It should be understood that the orthosis device 10 can be used to extend or flex other joints in the body, such as a knee joint or a wrist joint or ankle joint, with the construction of the orthosis 10 in such case being varied to fit the particular application. A few more illustrative examples are shown in U.S. Pat. No. 6,502,577 for finger joints orthosis, U.S. Pat. No. 6,113,562 for a shoulder orthosis, and U.S. Pat. No. 5,848,979 for a hand orthosis. Moreover, it is contemplated that the monitoring unit of the present invention may also be used for other types of devices, including, but not limited to, rehabilitative devices implementing isometric exercises and those in the continuous passive motion (CPM) area.
To generalize the description of the one class of orthosis devices that may be used with the present invention, such as orthosis devices including (but are not limited to) the stretching orthosis device 10 of
In the illustrative embodiment of the stretching orthosis shown in
In the case of using the temperature and device identification sensors, the monitoring system of the present invention may be used with any number of different types of orthosis devices. More specifically, any orthosis device needing assurances that the user is actually wearing the orthosis device during his/her exercise period using the orthosis, and not falsifying usage, may make use of the monitoring system of the present invention for temperature measurements which provides evidence that the orthosis is being properly used. Likewise, with monitors using different parameters or firmware for different orthosis devices, the family of orthosis devices may make use of the device type identification sensor, which will allow the monitor to access the correct parameters and/or firmware appropriate for a particular orthosis device without the need for parameters and/or firmware to be downloaded to the monitor.
Referring to the block diagram of
As an overview of the monitoring system 100 when applied to a stretching orthosis such as that shown in
In a second mode of operation (treatment mode), the user connects the sensors 105 to the data acquisition unit 104. The monitor 102 controls each exercise session with the patient by stepping the patient through his or her treatment following the previously described stretching protocol. During the critical sections of this treatment in a first mode of operation, the monitor 102 monitors the operation by taking measurements from the sensors 105 and storing them in memory. These retrieval and storage operations are accomplished via a micro-controller and an EEPROM, which will be described in detail hereinafter. Preferably, the unit 104 is able to store approximately two months worth of sessions. Alternatively, the data can be transmitted to another data storage unit. This transmission can occur instantaneously or at set intervals.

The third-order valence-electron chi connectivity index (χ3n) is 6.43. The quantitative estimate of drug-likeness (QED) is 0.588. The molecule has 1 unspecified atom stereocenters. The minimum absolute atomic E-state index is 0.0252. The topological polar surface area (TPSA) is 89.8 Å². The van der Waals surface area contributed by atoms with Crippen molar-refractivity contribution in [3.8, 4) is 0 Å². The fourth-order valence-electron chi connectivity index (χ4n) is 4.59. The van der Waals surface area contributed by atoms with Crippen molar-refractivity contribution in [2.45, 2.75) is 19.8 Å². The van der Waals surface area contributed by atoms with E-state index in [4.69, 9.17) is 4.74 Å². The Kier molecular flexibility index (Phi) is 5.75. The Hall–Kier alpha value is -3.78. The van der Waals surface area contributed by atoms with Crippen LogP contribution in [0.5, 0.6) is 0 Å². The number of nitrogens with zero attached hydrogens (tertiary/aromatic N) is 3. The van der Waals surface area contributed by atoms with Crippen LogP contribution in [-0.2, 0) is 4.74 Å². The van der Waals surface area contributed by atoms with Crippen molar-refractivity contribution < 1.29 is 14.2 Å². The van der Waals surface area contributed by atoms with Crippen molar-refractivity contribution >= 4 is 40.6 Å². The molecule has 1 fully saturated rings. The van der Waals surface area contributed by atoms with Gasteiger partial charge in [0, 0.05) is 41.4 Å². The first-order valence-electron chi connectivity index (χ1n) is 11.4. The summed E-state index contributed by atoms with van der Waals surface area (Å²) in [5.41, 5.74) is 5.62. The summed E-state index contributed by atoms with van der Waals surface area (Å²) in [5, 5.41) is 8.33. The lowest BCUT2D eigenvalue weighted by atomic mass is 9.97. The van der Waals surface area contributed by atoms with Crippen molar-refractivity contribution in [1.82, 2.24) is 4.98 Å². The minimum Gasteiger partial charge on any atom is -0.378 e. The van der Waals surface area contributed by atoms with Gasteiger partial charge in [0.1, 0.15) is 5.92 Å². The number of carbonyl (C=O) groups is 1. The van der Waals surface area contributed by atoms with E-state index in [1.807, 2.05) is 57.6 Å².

At the time of the follow-up appointment with a physician or physical therapist, the user disconnects the unit 104 from the orthosis device and disconnects the sensors 105. Then the user brings the unit 104 to the physician or physical therapist. At this point, the unit 104 again uses the data transfer mode of operation. The information is transferred from the unit 104 to a computer 112 at the office of physician or physical therapist. The memory containing such data in the unit 104 is then erased. This computer 112 uses data analysis software to further manipulate the data and present it for display by the computer 112.
Overviews of the hardware of the data acquisition unit 104, as configured in the above-described modes of operation, are provided in
With reference to
Sends the patient data to the
PC via the RS-232 port.
number of reps
Set the number of stretches
the patient performs per
Set the number of minutes
the patient will hold each
Set the 10's position of the
number of seconds to hold
Sets the device ID. The first
time monitor is restarted &
connected to orthosis device
after setting the device ID,
the user will be prompted
to configure the device.
Sets and configures the
real time clock with the given
Sets the mask used to
compare measurements for
position sensor. This is used
to compensate for noisy
Marks all data as deleted
from the EEPROM storage.
It should be noted, that with the above protocol, the device id (identification) is set by the computer 112. In this embodiment, the device type sensor 110 shown in
The treatment mode is used when connected to the sensor 105 through the data acquisition unit interface 132. The sensor hardware unit contains all the necessary circuitry for the operation of the current sensors 105 as well as power and ground for the expansion ports. Referring back to
Modifications to the tower 26 shown in
After the patient/user begins his or her treatment session, the monitor 102 has already been set for the treatment mode of operation. First, a splash screen is displayed with the name and version of the firmware included in the data acquisition unit 104. The session runs according to the following flow chart shown in
Upon the program determining that the patient has started to hold a stretch, the program proceeds to step 156, where the power is turned off on the sensor bus and the program waits a preset amount of time, e.g., 5 minutes. As specified in the previously described stretching protocol, the user is to hold the stretch for 5 minutes and the time is displayed on the LCD 124 (see
Upon completion of the hold for the stretch, the program 140 proceeds to step 158, where power is turned on to the sensor bus, all measurements of the sensors are recorded and a sound buzzer is triggered to indicate the end of the period for holding the stretch. More specifically, all of the analog conversions of the sensor 106 are repeated and stored into the memory 122. When all the measurements are saved, a 16 bit address pointer for the memory 122 is updated in the micro-controller. If the user interrupts a stretch before it is completed, then that session will automatically be overwritten by the next session without the need for more complicated error checking. At step 152, if the number of stretches is less then the amount defined by the treatment protocol, the stretch loop is repeated via loop 160. If the number of stretches completed is equal to the amount defined by the treatment protocol at step 152, then a session complete prompt is displayed on the LCD 124 and the program 140 proceeds to step 162, where the power is turned off and then the program goes to sleep at step 164.